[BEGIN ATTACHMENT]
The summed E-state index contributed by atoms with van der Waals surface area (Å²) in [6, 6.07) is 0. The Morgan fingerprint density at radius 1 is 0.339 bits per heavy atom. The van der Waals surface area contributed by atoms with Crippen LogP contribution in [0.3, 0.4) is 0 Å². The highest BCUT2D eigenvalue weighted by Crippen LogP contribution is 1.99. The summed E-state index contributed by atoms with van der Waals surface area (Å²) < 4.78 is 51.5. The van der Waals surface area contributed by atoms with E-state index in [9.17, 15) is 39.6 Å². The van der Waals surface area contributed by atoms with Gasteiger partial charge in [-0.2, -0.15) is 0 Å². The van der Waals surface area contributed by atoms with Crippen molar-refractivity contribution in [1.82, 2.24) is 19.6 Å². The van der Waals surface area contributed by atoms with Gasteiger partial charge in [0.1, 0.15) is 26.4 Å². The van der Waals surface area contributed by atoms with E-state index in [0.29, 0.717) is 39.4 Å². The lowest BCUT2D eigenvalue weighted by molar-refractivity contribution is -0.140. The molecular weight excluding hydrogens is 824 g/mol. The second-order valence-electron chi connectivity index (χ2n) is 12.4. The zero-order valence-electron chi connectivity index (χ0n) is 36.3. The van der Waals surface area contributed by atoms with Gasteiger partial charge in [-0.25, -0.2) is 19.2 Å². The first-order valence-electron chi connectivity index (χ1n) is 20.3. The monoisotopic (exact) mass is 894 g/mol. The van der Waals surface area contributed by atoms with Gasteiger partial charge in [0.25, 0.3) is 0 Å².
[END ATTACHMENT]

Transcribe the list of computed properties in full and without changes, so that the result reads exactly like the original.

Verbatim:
The summed E-state index contributed by atoms with van der Waals surface area (Å²) in [6, 6.07) is 0. The Morgan fingerprint density at radius 1 is 0.339 bits per heavy atom. The van der Waals surface area contributed by atoms with Crippen LogP contribution in [0.3, 0.4) is 0 Å². The highest BCUT2D eigenvalue weighted by Crippen LogP contribution is 1.99. The summed E-state index contributed by atoms with van der Waals surface area (Å²) < 4.78 is 51.5. The van der Waals surface area contributed by atoms with E-state index in [9.17, 15) is 39.6 Å². The van der Waals surface area contributed by atoms with Gasteiger partial charge in [-0.2, -0.15) is 0 Å². The van der Waals surface area contributed by atoms with Crippen molar-refractivity contribution in [1.82, 2.24) is 19.6 Å². The van der Waals surface area contributed by atoms with Gasteiger partial charge in [0.1, 0.15) is 26.4 Å². The van der Waals surface area contributed by atoms with E-state index in [0.29, 0.717) is 39.4 Å². The lowest BCUT2D eigenvalue weighted by molar-refractivity contribution is -0.140. The molecular weight excluding hydrogens is 824 g/mol. The second-order valence-electron chi connectivity index (χ2n) is 12.4. The zero-order valence-electron chi connectivity index (χ0n) is 36.3. The van der Waals surface area contributed by atoms with Gasteiger partial charge in [-0.25, -0.2) is 19.2 Å². The first-order valence-electron chi connectivity index (χ1n) is 20.3. The monoisotopic (exact) mass is 894 g/mol. The van der Waals surface area contributed by atoms with Gasteiger partial charge in [0.25, 0.3) is 0 Å².